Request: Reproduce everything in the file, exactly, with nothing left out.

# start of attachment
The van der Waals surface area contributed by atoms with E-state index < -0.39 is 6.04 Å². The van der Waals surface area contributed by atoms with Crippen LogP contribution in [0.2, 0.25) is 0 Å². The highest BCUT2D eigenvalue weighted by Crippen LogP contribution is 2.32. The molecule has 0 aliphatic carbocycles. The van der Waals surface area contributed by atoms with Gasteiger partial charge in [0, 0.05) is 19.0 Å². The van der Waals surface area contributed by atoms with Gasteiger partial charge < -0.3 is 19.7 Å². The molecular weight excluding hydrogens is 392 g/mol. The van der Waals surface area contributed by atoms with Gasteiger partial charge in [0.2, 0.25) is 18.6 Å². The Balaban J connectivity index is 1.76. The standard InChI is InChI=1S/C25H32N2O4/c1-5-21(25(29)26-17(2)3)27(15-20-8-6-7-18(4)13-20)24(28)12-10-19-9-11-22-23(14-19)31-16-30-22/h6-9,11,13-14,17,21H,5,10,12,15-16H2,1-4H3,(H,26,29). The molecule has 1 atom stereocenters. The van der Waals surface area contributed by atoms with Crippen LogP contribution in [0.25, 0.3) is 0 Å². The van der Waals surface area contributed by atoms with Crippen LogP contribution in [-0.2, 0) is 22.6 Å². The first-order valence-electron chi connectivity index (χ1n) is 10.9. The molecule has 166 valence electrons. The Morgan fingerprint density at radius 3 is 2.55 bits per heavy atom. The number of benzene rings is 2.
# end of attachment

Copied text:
The van der Waals surface area contributed by atoms with E-state index < -0.39 is 6.04 Å². The van der Waals surface area contributed by atoms with Crippen LogP contribution in [0.2, 0.25) is 0 Å². The highest BCUT2D eigenvalue weighted by Crippen LogP contribution is 2.32. The molecule has 0 aliphatic carbocycles. The van der Waals surface area contributed by atoms with Gasteiger partial charge in [0, 0.05) is 19.0 Å². The van der Waals surface area contributed by atoms with Gasteiger partial charge < -0.3 is 19.7 Å². The molecular weight excluding hydrogens is 392 g/mol. The van der Waals surface area contributed by atoms with Gasteiger partial charge in [0.2, 0.25) is 18.6 Å². The Balaban J connectivity index is 1.76. The standard InChI is InChI=1S/C25H32N2O4/c1-5-21(25(29)26-17(2)3)27(15-20-8-6-7-18(4)13-20)24(28)12-10-19-9-11-22-23(14-19)31-16-30-22/h6-9,11,13-14,17,21H,5,10,12,15-16H2,1-4H3,(H,26,29). The molecule has 1 atom stereocenters. The van der Waals surface area contributed by atoms with Crippen LogP contribution in [0.25, 0.3) is 0 Å². The van der Waals surface area contributed by atoms with Crippen LogP contribution in [-0.2, 0) is 22.6 Å². The first-order valence-electron chi connectivity index (χ1n) is 10.9. The molecule has 166 valence electrons. The Morgan fingerprint density at radius 3 is 2.55 bits per heavy atom. The number of benzene rings is 2.